As debate and conflicts occurred more and more often, Billboard finally answered the requests of music industry artists and insiders by including airplay-only singles or "album cuts" in the Hot Extended play EP releases were listed by Billboard on the Hot and in pre-Hot charts Top until the mid-to-late s.
With the growing popularity of albums, it was decided to move EPs which typically contain four to six tracks from the Hot to the Billboard , where they are included to this day. Since February 12, , the Billboard Hot tracks paid digital downloads from such internet services as iTunes , Musicmatch , and Rhapsody.
Billboard initially started tracking downloads in with the Hot Digital Tracks chart. However, these downloads did not count towards the Hot and that chart as opposed to Hot Digital Songs counted each version of a song separately the chart still exists today along with Hot Digital Songs.
This was the first major overhaul of the Hot 's chart formula since December The change in methodology has shaken up the chart considerably, with some songs debuting on the chart strictly with robust online sales and others making drastic leaps. In recent years, several songs have been able to achieve to position jumps in a single week as their digital components were made available at online music stores.
Since , the all-time record for the biggest single-week upward movement was broken nine times. In the issue dated August 11, , Billboard began incorporating weekly data from streaming media and on-demand services into the Hot This refers to songs being bought along with merchandise, either from an artists website or through another vendor. The magazine stated that this was a tactic generally used by certain artists to boost their chart positions. Instead, such physical releases are now only counted when they are shipped to the consumer, rendering the tactic "ineffectual".
A growing trend in the early first decade of the 21st century was to issue a song as a "remix" that was so drastically different in structure and lyrical content from its original version that it was essentially a whole new song. Criticisms began when songs were being completely re-recorded to the point that they no longer resembled the original recording.
The first such example of this scenario is Jennifer Lopez ' " I'm Real ". Originally entering the Hot in its album version, a "remix" was issued in the midst of its chart run that featured rapper Ja Rule. This new version proved to be far more popular than the album version and the track was propelled to number one. To address this issue, Billboard now separates airplay points from a song's original version and its remix, if the remix is determined to be a "new song".
Since administering this new chart rule, several songs have charted twice, normally credited as "Part 1" and "Part 2".
The remix rule is still in place. Billboard , in an effort to allow the chart to remain as current as possible and to give proper representation to new and developing artists and tracks, has since removed titles that have reached certain criteria regarding its current rank and number of weeks on the chart.
Recurrent criteria have been modified several times and currently as of [update] , a song is permanently moved to "recurrent status" if it has spent 20 weeks on the Hot and fallen below position number Additionally, descending songs are removed from the chart if ranking below number 25 after 52 weeks.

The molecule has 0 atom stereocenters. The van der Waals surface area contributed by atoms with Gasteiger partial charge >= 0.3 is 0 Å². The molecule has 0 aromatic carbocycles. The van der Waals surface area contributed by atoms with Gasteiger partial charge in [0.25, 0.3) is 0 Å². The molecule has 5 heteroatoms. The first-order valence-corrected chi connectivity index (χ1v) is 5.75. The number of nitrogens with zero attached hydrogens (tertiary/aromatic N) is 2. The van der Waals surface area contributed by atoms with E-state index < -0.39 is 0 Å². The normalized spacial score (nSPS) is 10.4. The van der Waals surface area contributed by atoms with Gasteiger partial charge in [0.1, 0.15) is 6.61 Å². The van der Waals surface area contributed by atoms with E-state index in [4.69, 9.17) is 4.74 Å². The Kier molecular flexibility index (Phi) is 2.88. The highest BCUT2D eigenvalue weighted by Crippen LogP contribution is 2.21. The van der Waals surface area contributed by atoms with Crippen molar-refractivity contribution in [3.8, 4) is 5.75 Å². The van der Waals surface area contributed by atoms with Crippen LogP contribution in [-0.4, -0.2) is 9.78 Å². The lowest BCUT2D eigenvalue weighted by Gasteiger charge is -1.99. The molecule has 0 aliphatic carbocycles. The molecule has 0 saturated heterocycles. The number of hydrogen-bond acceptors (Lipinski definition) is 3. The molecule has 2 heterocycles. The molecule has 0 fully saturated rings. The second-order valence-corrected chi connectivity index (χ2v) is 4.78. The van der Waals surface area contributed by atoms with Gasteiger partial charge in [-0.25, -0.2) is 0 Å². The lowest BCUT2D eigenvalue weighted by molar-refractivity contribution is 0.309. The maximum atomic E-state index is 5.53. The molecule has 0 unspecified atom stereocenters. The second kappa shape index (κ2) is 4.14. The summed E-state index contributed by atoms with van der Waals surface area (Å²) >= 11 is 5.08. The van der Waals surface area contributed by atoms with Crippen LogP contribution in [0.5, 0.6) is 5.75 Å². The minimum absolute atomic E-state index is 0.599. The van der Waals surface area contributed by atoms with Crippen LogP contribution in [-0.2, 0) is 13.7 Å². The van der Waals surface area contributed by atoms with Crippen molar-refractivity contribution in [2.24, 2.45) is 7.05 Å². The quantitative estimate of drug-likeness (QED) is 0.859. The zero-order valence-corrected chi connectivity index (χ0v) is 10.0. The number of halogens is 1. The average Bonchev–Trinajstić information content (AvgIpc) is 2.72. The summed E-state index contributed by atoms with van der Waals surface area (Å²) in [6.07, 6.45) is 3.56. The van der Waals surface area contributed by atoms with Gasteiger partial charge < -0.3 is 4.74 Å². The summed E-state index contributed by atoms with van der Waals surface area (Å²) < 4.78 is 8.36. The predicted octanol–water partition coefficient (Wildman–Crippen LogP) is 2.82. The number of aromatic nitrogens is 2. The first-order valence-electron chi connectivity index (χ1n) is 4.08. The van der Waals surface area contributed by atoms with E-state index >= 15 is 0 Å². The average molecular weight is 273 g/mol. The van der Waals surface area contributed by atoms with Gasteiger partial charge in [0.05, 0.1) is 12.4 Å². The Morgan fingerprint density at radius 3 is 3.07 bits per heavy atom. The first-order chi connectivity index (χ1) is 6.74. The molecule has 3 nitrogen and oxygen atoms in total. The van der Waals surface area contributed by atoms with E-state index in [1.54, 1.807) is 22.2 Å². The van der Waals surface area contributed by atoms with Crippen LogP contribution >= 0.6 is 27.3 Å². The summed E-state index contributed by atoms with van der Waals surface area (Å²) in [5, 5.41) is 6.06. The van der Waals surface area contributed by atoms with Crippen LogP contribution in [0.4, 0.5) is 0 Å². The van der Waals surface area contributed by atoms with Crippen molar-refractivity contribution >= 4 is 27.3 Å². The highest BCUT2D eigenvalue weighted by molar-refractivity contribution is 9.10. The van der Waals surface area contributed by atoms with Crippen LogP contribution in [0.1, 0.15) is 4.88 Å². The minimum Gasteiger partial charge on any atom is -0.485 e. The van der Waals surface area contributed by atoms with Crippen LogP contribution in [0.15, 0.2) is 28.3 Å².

These rare cases are handled on a case-by-case basis and ultimately determined by Billboard ' s chart managers and staff. Christmas songs have been a regular presence on the Hot each December since the relaxation of recurrent rules, culminating in Mariah Carey 's recording " All I Want for Christmas is You " reaching 1 on the chart in December Billboard altered its tracking-week for sales, streaming and radio airplay in order to conform to a new Global Release Date, which now falls on Fridays in all major-market territories United States product was formerly released on Tuesdays prior to June This modified tracking schedule took effect in the issue dated July 25, Billboard ' s "chart year" runs from the first week of December to the final week in November.
This altered calendar allows for Billboard to calculate year-end charts and release them in time for its final print issue in the last week of December. Prior to Nielsen SoundScan, year-end singles charts were calculated by an inverse-point system based solely on a song's performance on the Hot for example, a song would be given one point for a week spent at position , two points for a week spent at position 99 and so forth, up to points for each week spent at number one.
Other factors including the total weeks a song spent on the chart and at its peak position were calculated into its year-end total. After Billboard began obtaining sales and airplay information from Nielsen SoundScan, the year-end charts are now calculated by a very straightforward cumulative total of yearlong sales, streaming, and airplay points. This gives a more accurate picture of any given year's most popular tracks, as the points accrued by one song during its week at number one in March might be less than those accrued by another song reaching number three in January.
The Hot served for many years as the data source for the weekly radio countdown show American Top This relationship ended on November 30, , as American Top 40 started using the airplay-only side of the Hot then called Top 40 Radio Monitor.
The ongoing splintering of Top 40 radio in the early s led stations to lean into specific formats, meaning that practically no station would play the wide array of genres that typically composed each weekly Hot chart.
An artist or band's ability to have hits in the Hot across multiple decades is recognized as a sign of longevity and being able to adapt to changing musical styles. A new chart, the Pop , was created by Billboard in February to answer criticism that the Hot was biased in favor of rhythmic songs, as throughout most of its existence, the Hot was seen predominantly as a pop chart. It was discontinued in June due to the charts becoming increasingly similar. The Canadian Hot was launched June 16, The Japan Hot was launched in the issue dated May 31, , using the same methodologies as the Hot charts for the U.